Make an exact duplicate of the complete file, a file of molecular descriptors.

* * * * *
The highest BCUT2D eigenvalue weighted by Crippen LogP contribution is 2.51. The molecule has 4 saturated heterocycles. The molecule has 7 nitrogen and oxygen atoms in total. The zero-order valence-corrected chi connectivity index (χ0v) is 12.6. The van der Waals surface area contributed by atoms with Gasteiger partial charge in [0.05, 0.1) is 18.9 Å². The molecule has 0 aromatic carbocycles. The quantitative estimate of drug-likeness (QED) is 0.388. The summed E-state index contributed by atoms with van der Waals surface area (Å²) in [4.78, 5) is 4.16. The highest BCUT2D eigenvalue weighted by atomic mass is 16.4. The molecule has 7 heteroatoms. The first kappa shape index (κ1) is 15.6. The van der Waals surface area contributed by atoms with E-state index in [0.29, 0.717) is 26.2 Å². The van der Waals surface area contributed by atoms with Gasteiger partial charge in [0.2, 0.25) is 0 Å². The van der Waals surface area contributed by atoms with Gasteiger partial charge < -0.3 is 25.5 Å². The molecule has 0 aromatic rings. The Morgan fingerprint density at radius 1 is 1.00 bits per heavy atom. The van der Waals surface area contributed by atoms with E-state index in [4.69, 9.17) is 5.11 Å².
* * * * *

The highest BCUT2D eigenvalue weighted by Crippen LogP contribution is 2.51. The molecule has 4 saturated heterocycles. The molecule has 7 nitrogen and oxygen atoms in total. The zero-order valence-corrected chi connectivity index (χ0v) is 12.6. The van der Waals surface area contributed by atoms with Gasteiger partial charge in [0.05, 0.1) is 18.9 Å². The molecule has 0 aromatic carbocycles. The quantitative estimate of drug-likeness (QED) is 0.388. The summed E-state index contributed by atoms with van der Waals surface area (Å²) in [4.78, 5) is 4.16. The highest BCUT2D eigenvalue weighted by atomic mass is 16.4. The molecule has 7 heteroatoms. The first kappa shape index (κ1) is 15.6. The van der Waals surface area contributed by atoms with E-state index in [0.29, 0.717) is 26.2 Å². The van der Waals surface area contributed by atoms with Gasteiger partial charge in [0.2, 0.25) is 0 Å². The van der Waals surface area contributed by atoms with Gasteiger partial charge < -0.3 is 25.5 Å². The molecule has 0 aromatic rings. The Morgan fingerprint density at radius 1 is 1.00 bits per heavy atom. The van der Waals surface area contributed by atoms with E-state index in [4.69, 9.17) is 5.11 Å².